Preparation is everything

 When selling a car, you have it detailed for maximum impact. With a house, you make sure all is in order, and stage it for the best presentation. Likewise, when you are contemplating the sale of a business, you should prepare your business, and prepare yourself.

 Your business should be able to show clear and accurate accounting. Equipment should be in top order. Outstanding items should be attended to, with any staff issues resolved.

 Prepare yourself. Why am I selling? What is my explanation? Ill health may be a reason, but is perhaps not conducive to a good price. Get the timing right.

 

What price success?

There are a number of ways to value a business.

One way has been to apply a multiple to EBIT (Earnings Before Interest and Tax). A company with an EBIT figure of $300,000, when say, a multiple of 5 is applied, gives a value of M$1.5. But what multiple to apply? Many factors come into play:

  • Are economic times good, bad or mediocre?
  • Is the business in a niche market with little competition and high start-up prices for any competitor?
  • Is the sale being hurried because of ill-health, or similar reason?
  • Does this business have high market acceptance, or is it little known?

Valuation methods used in other businesses may be based on numbers:

  • of outlets
  • of customers
  • of regular contracts

 In bricks-and-mortar businesses, assets can be valued via NPV, the Nett Present Value of listed assets, less any associated debt. This is often referred to as the tangibles, but takes no account of the greater picture, the intangibles. That is, areas of value that you can’t really see: the goodwill of loyal customers built up over years, the number of clients, whether they are long term or high turnover, the loyalty or otherwise of staff, the uniqueness of the product or service.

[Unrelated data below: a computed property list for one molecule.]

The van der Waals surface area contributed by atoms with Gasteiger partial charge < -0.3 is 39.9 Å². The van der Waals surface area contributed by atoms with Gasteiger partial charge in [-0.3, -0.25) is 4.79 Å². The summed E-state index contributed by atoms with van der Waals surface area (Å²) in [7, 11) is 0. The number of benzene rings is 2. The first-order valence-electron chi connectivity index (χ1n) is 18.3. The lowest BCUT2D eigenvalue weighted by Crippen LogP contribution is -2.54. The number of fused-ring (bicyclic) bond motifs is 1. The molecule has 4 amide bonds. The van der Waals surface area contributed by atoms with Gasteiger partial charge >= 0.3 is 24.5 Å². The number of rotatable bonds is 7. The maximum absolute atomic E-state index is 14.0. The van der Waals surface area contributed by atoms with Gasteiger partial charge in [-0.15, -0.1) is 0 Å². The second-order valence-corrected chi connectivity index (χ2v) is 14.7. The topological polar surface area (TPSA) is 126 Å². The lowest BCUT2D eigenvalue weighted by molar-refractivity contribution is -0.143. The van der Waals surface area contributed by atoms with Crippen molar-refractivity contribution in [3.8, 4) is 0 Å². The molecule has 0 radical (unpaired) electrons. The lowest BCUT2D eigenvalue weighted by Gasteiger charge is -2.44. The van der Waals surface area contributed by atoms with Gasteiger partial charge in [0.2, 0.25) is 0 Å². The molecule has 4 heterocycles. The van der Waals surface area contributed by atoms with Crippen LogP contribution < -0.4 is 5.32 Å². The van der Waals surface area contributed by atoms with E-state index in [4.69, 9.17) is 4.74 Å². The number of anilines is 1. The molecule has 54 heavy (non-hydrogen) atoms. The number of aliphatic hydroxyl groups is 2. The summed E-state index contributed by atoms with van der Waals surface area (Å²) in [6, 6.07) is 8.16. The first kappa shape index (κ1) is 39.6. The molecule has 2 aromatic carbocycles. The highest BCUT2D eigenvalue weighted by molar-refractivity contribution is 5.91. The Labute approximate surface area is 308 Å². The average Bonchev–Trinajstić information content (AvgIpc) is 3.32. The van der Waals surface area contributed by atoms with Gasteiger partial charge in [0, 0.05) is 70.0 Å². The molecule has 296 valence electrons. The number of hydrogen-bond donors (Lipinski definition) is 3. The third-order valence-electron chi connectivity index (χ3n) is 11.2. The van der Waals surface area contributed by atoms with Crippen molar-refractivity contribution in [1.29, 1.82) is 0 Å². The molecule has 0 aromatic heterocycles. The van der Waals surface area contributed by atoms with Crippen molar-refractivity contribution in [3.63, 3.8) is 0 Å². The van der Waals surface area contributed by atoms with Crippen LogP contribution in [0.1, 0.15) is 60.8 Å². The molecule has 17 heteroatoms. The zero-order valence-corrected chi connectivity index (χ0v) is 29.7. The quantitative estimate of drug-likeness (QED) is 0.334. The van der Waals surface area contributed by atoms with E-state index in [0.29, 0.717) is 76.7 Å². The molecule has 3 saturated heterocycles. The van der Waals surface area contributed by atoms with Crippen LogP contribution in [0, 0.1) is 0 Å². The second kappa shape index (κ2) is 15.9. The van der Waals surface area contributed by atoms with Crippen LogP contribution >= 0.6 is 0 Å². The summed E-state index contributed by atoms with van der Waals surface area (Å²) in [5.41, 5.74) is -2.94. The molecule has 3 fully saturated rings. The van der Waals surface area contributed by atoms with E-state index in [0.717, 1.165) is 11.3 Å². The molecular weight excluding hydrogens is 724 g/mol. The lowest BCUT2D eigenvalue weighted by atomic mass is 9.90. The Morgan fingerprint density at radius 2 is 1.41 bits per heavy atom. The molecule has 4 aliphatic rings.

In any company there will be business outgoings, such as wages, rent, insurance, licence fees and such. When a business is sold, that day of final settlement, completion day, will specify the headline purchase price of the business but this may well need adjustment. For example, on the one hand, rent, insurance premiums, payment for materials not yet received—all of which the current owner has paid for, but will reap no benefit from—will need to be paid for by the new owner, who will receive reward from them.

 On the other hand, the current owner may have received prepayment for goods or services not yet delivered. The current owner has the reward, but the new owner must complete the task, and therefore needs to be remunerated by way of adjustment to the purchase price.

 

Due diligence … only for buyers?

When looking to purchase a business, potential buyers will astutely perform due diligence. This will be wide-ranging, and will go far beyond the mere financials of the company.

It is vitally important that anyone contemplating selling a business do likewise, to ensure the seller is as completely prepared for the negotiations as the buyers. It will be a valuable strategic investment in the sale of your business.

Your accountant can provide a detailed financial picture—your trusted commercial lawyers can complete the package.

At the end of the day, a business is only worth what a buyer is prepared to pay. This process will be easier with sound legal advice from the experts. Owen Hodge Lawyers. We are here to help. Contact us today with any questions about the issues raised in this article, or if you need assistance in valuing or selling your business.